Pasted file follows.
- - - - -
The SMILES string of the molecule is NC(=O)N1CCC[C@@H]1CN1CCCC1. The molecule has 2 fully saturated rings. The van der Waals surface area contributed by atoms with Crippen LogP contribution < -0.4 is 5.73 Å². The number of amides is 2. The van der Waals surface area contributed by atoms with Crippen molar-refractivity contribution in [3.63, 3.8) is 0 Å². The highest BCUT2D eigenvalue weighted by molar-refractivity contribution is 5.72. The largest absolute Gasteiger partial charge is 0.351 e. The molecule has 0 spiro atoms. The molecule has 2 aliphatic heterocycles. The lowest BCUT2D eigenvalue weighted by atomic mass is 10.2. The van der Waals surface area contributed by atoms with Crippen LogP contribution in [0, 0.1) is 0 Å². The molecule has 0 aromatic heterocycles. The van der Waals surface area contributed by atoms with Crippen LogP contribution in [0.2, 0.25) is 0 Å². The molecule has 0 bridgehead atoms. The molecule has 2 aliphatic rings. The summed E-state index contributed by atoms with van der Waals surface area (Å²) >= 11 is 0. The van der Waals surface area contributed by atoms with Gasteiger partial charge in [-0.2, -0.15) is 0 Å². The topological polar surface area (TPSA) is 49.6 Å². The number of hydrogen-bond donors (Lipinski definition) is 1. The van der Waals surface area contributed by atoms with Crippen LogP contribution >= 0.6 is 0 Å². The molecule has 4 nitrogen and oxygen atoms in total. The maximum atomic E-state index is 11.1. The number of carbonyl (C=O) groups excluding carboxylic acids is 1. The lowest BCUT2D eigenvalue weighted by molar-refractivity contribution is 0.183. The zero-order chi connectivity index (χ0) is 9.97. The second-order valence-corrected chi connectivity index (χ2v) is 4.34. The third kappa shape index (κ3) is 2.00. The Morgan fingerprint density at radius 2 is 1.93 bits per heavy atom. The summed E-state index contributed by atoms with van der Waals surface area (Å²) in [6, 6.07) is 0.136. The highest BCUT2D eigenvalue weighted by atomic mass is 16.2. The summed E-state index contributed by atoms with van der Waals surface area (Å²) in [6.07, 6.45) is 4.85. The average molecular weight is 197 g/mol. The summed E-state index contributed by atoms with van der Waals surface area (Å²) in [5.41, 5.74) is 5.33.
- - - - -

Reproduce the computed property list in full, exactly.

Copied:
The SMILES string of the molecule is NC(=O)N1CCC[C@@H]1CN1CCCC1. The molecule has 2 fully saturated rings. The van der Waals surface area contributed by atoms with Crippen LogP contribution < -0.4 is 5.73 Å². The number of amides is 2. The van der Waals surface area contributed by atoms with Crippen molar-refractivity contribution in [3.63, 3.8) is 0 Å². The highest BCUT2D eigenvalue weighted by molar-refractivity contribution is 5.72. The largest absolute Gasteiger partial charge is 0.351 e. The molecule has 0 spiro atoms. The molecule has 2 aliphatic heterocycles. The lowest BCUT2D eigenvalue weighted by atomic mass is 10.2. The van der Waals surface area contributed by atoms with Crippen LogP contribution in [0, 0.1) is 0 Å². The molecule has 0 aromatic heterocycles. The van der Waals surface area contributed by atoms with Crippen LogP contribution in [0.2, 0.25) is 0 Å². The molecule has 0 bridgehead atoms. The molecule has 2 aliphatic rings. The summed E-state index contributed by atoms with van der Waals surface area (Å²) >= 11 is 0. The van der Waals surface area contributed by atoms with Gasteiger partial charge in [-0.2, -0.15) is 0 Å². The topological polar surface area (TPSA) is 49.6 Å². The number of hydrogen-bond donors (Lipinski definition) is 1. The van der Waals surface area contributed by atoms with Crippen LogP contribution >= 0.6 is 0 Å². The molecule has 4 nitrogen and oxygen atoms in total. The maximum atomic E-state index is 11.1. The number of carbonyl (C=O) groups excluding carboxylic acids is 1. The lowest BCUT2D eigenvalue weighted by molar-refractivity contribution is 0.183. The zero-order chi connectivity index (χ0) is 9.97. The second-order valence-corrected chi connectivity index (χ2v) is 4.34. The third kappa shape index (κ3) is 2.00. The Morgan fingerprint density at radius 2 is 1.93 bits per heavy atom. The summed E-state index contributed by atoms with van der Waals surface area (Å²) in [6, 6.07) is 0.136. The highest BCUT2D eigenvalue weighted by atomic mass is 16.2. The summed E-state index contributed by atoms with van der Waals surface area (Å²) in [6.07, 6.45) is 4.85. The average molecular weight is 197 g/mol. The summed E-state index contributed by atoms with van der Waals surface area (Å²) in [5.41, 5.74) is 5.33.